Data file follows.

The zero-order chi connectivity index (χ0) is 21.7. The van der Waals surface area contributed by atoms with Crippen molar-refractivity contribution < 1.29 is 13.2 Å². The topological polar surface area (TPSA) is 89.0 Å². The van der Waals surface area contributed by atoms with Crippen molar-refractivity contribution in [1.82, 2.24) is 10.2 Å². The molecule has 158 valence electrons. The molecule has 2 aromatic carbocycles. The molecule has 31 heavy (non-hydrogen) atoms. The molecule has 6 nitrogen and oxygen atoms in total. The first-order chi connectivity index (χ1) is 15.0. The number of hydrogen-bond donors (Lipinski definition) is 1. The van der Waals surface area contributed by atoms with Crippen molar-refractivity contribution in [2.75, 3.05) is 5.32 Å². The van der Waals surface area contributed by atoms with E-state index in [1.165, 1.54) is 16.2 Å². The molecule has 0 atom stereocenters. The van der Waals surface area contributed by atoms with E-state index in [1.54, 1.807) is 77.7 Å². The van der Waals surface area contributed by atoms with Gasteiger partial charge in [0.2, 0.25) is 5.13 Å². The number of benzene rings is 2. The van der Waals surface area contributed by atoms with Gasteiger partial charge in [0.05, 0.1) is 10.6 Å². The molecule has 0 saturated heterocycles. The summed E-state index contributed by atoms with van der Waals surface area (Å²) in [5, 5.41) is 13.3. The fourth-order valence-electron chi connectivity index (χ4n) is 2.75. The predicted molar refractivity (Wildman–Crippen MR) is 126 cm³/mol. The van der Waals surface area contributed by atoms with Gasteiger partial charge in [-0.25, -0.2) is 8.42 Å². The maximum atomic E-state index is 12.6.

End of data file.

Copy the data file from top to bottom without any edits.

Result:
The zero-order chi connectivity index (χ0) is 21.7. The van der Waals surface area contributed by atoms with Crippen molar-refractivity contribution < 1.29 is 13.2 Å². The topological polar surface area (TPSA) is 89.0 Å². The van der Waals surface area contributed by atoms with Crippen molar-refractivity contribution in [1.82, 2.24) is 10.2 Å². The molecule has 158 valence electrons. The molecule has 2 aromatic carbocycles. The molecule has 31 heavy (non-hydrogen) atoms. The molecule has 6 nitrogen and oxygen atoms in total. The first-order chi connectivity index (χ1) is 15.0. The number of hydrogen-bond donors (Lipinski definition) is 1. The van der Waals surface area contributed by atoms with Crippen molar-refractivity contribution in [2.75, 3.05) is 5.32 Å². The van der Waals surface area contributed by atoms with E-state index in [1.165, 1.54) is 16.2 Å². The molecule has 0 atom stereocenters. The van der Waals surface area contributed by atoms with E-state index in [1.54, 1.807) is 77.7 Å². The van der Waals surface area contributed by atoms with Gasteiger partial charge in [0.2, 0.25) is 5.13 Å². The number of benzene rings is 2. The van der Waals surface area contributed by atoms with Gasteiger partial charge in [0.05, 0.1) is 10.6 Å². The molecule has 0 saturated heterocycles. The summed E-state index contributed by atoms with van der Waals surface area (Å²) in [5, 5.41) is 13.3. The fourth-order valence-electron chi connectivity index (χ4n) is 2.75. The predicted molar refractivity (Wildman–Crippen MR) is 126 cm³/mol. The van der Waals surface area contributed by atoms with Gasteiger partial charge in [-0.25, -0.2) is 8.42 Å². The maximum atomic E-state index is 12.6.